But for the need to cross the Naugatuck frequently in Ansonia, one might almost forget it was a river town. However, it is still the hillscape and the river that open space for the beautiful skyline.

Tuesday, March 17, 2015

On the Birmingham Green, Friday the 13th, 2015, pt.3, Top of the Green

PHOTOGRAPHER’S JOURNAL: According to the Connecticut Historical Society, on July 4, 1883, more than 8000 people came to the Birmingham Green from all around the region for the dedication of the completed Civil War Monument. Derby was a town on the move, and Birmingham was its center.

In 1891 the original, 1836 Methodist Church was replaced by a new building designed by George Washington Kramer in the popular style of H.H. Richardson and uniquely laid out to serve the litergy and practice of Methodism. The building is grandly commanding at the top of the green, bursting with self-confidence. It’s two arched windows seem to embrace the green and town laid out before it.

Just two years earlier the Sterling Opera House, including Derby City Hall, had opened across the Green, even though Derby was not yet a city, and in 1891 the fury over Derby’s underhanded politics was still raging in Ansonia and Shelton and Hartford. Even so, when John Philip Sousa brought his band to town, Stars and Stripes echoed off these walls. Even without further knowledge of the personalities involved, one can still feel the dynamics of the time working their way into the cityscape and endowing the Green with layers of meaning.

See Robert Novakx's authoritative explanation of the events that led to the creation of the three cities: http://derbyhistorical.org/Derby%20Division.htm

Monday, March 16, 2015

On the Birmingham Green, Friday the 13th, 2015, pt.2, Unspired

PHOTOGRAPHER’S JOURNAL:  If this were a hill town, the Congregational Church would have pride of place on the town green, but this is a mill town, planned and built by industrial entrepreneurs, proud to have a stake in building a local economy. In 1845 the Congregational Church was the last religious body to join the community of faiths gathered by Sheldon Smith and Anson Phelps to the Green.

Across the Green, Elizabeth Street runs parallel to Minerva. Since 1845 the Classical democratic temple of the Congregational Society of Birmingham on Elizabeth Street and the crenelated spiritual fortress of St. James Episcopal on Elizabeth have stared across the Green as if in eternal dialogue.

Birmingham was famous for the production of pianos and organs. It isn't surprising to discover that music had an important role in the service here.

"In the early history of the [Birmingham Congregational] church the music was vocal and instrumental. At one time the latter consisted of a bass-viol, two violins and a flute. In 1856 an organ displaced these instruments. In 1871 the pulpit was removed from the recess at the west end of the church and the organ transferred from the gallery to it, and a movable platform with a neat plain desk substituted for a pulpit, occupying a few feet in front of the former. With this change the gallery choir was abandoned and singing was congregational, led by a precentor, the organ being accompanied by a flute. In 1874 an orchestra was added and has continued to the present time, mostly without a precentor.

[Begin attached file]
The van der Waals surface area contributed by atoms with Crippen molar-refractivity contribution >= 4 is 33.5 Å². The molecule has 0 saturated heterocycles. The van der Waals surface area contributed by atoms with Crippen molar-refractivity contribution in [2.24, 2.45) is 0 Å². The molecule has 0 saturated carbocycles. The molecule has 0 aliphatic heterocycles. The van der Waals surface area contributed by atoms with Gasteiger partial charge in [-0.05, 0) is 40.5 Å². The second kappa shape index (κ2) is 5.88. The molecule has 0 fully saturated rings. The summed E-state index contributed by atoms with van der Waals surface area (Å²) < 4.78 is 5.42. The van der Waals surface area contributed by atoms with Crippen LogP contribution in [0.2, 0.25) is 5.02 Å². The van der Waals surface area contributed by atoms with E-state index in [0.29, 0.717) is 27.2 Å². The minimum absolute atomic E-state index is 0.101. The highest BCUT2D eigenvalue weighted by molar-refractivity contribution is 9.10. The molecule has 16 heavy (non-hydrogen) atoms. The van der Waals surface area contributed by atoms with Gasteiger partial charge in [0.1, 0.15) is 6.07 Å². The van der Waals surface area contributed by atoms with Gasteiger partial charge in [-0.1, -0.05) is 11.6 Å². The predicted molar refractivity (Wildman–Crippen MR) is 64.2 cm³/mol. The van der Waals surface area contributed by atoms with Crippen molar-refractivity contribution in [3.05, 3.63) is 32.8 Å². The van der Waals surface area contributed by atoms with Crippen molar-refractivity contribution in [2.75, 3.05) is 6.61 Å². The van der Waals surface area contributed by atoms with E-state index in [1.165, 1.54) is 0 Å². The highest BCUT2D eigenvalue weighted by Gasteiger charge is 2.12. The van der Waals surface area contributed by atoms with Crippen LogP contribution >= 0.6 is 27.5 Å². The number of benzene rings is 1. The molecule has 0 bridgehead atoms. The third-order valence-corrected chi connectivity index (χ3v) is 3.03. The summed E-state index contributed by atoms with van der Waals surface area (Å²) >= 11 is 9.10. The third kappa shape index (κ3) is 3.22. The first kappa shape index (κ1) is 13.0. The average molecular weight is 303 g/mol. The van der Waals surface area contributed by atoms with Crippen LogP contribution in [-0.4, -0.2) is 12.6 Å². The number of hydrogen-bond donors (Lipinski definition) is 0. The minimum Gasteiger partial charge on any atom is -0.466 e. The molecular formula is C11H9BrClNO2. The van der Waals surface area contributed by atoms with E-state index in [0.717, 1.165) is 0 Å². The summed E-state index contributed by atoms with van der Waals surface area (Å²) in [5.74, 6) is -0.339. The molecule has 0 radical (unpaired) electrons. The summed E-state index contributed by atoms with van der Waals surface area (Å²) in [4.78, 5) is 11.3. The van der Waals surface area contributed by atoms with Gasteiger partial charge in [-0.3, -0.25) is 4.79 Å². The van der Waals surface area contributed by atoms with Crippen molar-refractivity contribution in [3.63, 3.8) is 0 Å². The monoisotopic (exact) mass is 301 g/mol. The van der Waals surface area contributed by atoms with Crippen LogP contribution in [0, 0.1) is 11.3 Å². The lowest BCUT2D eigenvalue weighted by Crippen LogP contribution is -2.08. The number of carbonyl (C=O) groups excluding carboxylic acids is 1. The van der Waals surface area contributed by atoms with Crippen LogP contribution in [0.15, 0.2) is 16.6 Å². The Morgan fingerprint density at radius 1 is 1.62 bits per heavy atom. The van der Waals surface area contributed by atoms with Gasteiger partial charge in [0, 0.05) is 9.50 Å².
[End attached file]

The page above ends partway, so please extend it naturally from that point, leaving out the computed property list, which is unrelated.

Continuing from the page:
"This church has been harmonious and prosperous, and now numbers 221 members."

1880, from The History of the Old Town of Derby , 1642-1880 Orcutt/Beardsley

Sunday, March 15, 2015

On the Birmingham Green, Friday the 13th, 2015, pt.1, Minerva Street

PHOTOGRAPHER’S JOURNAL:  Minerva Street rises from the business district of Birmingham to the green on the hill above the city. There Sheldon Smith and Anson Phelps envisioned a common around which legal and spiritual transactions of the community might harmonize. They gave the land for the public green and for the Methodist, Episcopal, and Congregationalist churches, and they named the streets for their wives and daughters. 

Both Smith and Phelps were self-made men, and the green was a centerpiece for and a testament to what they had accomplished in only a decade: They had built a dam across the Naugatuck river and a canal and reservoir system leading to the Housatonic River and used the waterworks to power numerous manufacturing mills and supply drinking water to the whole community. 

In 1843, when St. James Episcopal Church (above) was built on the green, the village was home to numerous manufacturers including the Birmingham Company that made large mill equipment, the Phelps-Smith Brass Mill, and the all-important Howe Pin Company that turned the work of skilled metal craftsmen into the common pin. In another six years the railroad would rouse the Naugatuck Valley from its eternal slumbers. Birmingham then was busy and dreaming an urban future; today it is an intact, planned metropolis that never metamorphosed, a Pittsburgh that never happened.

For additional information, here is an excellent web resource:

Tuesday, March 10, 2015

Monday, March 9, 2015

Electric Dream

PHOTOGRAPHERS JOURNAL: Electricity’s magic made the world push button, sending pulsed current on copper threads to a marionette of levers that became us, as we became it.

Saturday, March 7, 2015

1897 DC

1897 vintage electric motor at the former Anaconda American Brass / Ansonia Copper & Brass tube mill, Waterbury, CT

PHOTOGRAPHER’S JOURNAL: When the compass point veered from the current and magnetized Faraday, the problem began: How to leverage that tiny impulsion, give numbers to impulse and impulses, set standards in a nebula of variables, trick out armatures and commutators, quantify and regulate their spin. It was a universe of thought opening its mindscape.

Unlike steam engines, an electric motor could start with the touching of wires or the throwing of a switch, it required no fire, and unlike the river, its current could flow anywhere, even up hill. It was half a transaction of moving parts and half the stuff of magic.

Thursday, March 5, 2015


PHOTOGRAPHER’S JOURNAL: Before the age of electricity, factores ran either on water power, wind power, thermal power, or animal power. Of the four, the last was the most common well into the industrial age. Animal power was the only one that did not need a wheelhouse and was, therefore, easily portable. A man might use his animals anywhere. 

Factory people know this as a wheelhouse, a place where spin is distributed through drive shaft and belts to multiple pieces of equipment. Before electric motors made spin easily portable, even small operations might need a complex wheelhouse to run multiple machines. Workers on a floor of machines would know, among other sounds and dangers, the constant whirr and jabber of many belts ready to snag loose clothing or hair. I’ve seen only four such wheelhouses since I began exploring old factories. This one is in one of the old Stanley factories. It is in a fragile state as the shafts of light through the roof suggest. Can you hear it spin - transferring the power of the turned wheel?